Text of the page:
While the declaration was made by a wide-ranging coalition of vehicle manufacturers, fleet operators, governments and investors, notable absentee signatories included the central governments of major vehicle manufacturing countries, such as the U.S., Japan, Germany and China. In a similar manner, for the number of large vehicle manufacturers which did sign the declaration (Ford, General Motors and Volvo), there were an equal number of household names (Toyota, Volkswagen and BMW) which were missing.
The declaration also highlights one of the fundamental ‘chicken and egg’ dilemmas in tackling climate change on a global scale – no one wants to do it alone, but little happens unless the majority go together. This applies not only to governments, but also to public and private stakeholders. It is unlikely, for example, that a commitment from BMW will happen without an equivalent pledge from countries where its vehicles are sold. There was progress with several emerging markets during the conference (including India, Rwanda and Kenya), committing to accelerate their transition to EVs.
However, in terms of finance, most governments were reluctant to commit significant sums towards a global transition. The only notable pledge was the launch of a World Bank fund to mobilise $200 million over the next decade to decarbonise road transport in developing economies.
Public transport, cycling and walking
Ahead of COP26, the UK’s Prime Minister, Boris Johnson, set out the mantra of the conference as “coal, cash, cars and trees”, and it proved true that cars, above all other forms of transport, dominated discussions. Commentators criticised the lack of progress on plans to invest and encourage public transport, cycling and walking. The same sentiment was felt among campaigners at the conference who pointed to the delta between the free city-wide travel pass for delegates and the lack of a fully integrated public transport system being available for Glasgow’s residents.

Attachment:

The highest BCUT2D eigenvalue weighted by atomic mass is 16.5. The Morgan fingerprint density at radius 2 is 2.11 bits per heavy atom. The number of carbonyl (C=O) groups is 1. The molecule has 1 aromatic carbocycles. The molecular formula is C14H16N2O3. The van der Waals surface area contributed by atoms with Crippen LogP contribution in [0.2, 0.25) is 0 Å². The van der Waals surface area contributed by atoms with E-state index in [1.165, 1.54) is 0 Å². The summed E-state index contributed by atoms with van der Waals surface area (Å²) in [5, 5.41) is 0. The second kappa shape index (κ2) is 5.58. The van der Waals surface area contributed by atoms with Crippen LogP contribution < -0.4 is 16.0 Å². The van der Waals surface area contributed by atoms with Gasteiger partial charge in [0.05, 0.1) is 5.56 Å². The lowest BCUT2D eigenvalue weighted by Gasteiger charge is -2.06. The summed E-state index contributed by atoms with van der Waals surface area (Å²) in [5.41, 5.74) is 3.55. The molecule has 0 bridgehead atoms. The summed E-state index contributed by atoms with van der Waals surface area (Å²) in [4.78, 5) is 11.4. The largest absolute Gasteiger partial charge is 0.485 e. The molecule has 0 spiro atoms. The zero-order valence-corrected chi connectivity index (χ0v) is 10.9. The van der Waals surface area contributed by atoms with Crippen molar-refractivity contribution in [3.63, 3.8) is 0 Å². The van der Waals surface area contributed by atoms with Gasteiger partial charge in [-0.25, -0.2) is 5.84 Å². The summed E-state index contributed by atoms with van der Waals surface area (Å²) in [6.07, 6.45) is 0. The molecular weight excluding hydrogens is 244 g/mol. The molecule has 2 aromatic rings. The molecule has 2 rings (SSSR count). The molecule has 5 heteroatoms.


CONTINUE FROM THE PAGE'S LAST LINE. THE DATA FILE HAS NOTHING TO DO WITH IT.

While there is an inherent tension between accelerating EV growth and the encouragement of less private vehicle use, progress in both is arguably not mutually exclusive when it comes to developments needed in low-carbon fuel, transport modelling and smart grids.
The focus of COP26 and ‘zero emissions’ discussions of vehicles to date have centred on tailpipe emissions, rather than lifecycle ones. The Zero Emission Vehicles Council’s Action Plan touched on this point, with the aim to ensure supply chains are sustainable and ethical, indicating that collaboration will be needed “including on data, due diligence frameworks, policy to instil circular economy principles and the development of the ecosystem for battery end-of-life.” Lifecycle emissions of all forms of transport will no doubt come under increasing scrutiny as governments and the European Union (EU) start to map out their green taxonomies.
As we reflect on COP26, significant challenges to decarbonising transport remain. Global plans for a transition to net zero need to be more inclusive and holistic, not only to comprise all forms of transport, but also to facilitate the changes needed to infrastructure, standards and supply chains. With the 2022 United Nations Climate Change Conference (COP27) taking place in Egypt in November 2022, the next opportunity for the global community to reconvene and take a more ambitious approach to transport is not far away. In the meantime, the focus for government and industry will be on how to progress change through sustainable investment within the current regulatory and policy framework, turning commitments at macro level into deliverable solutions.
Source: Intelligent Transport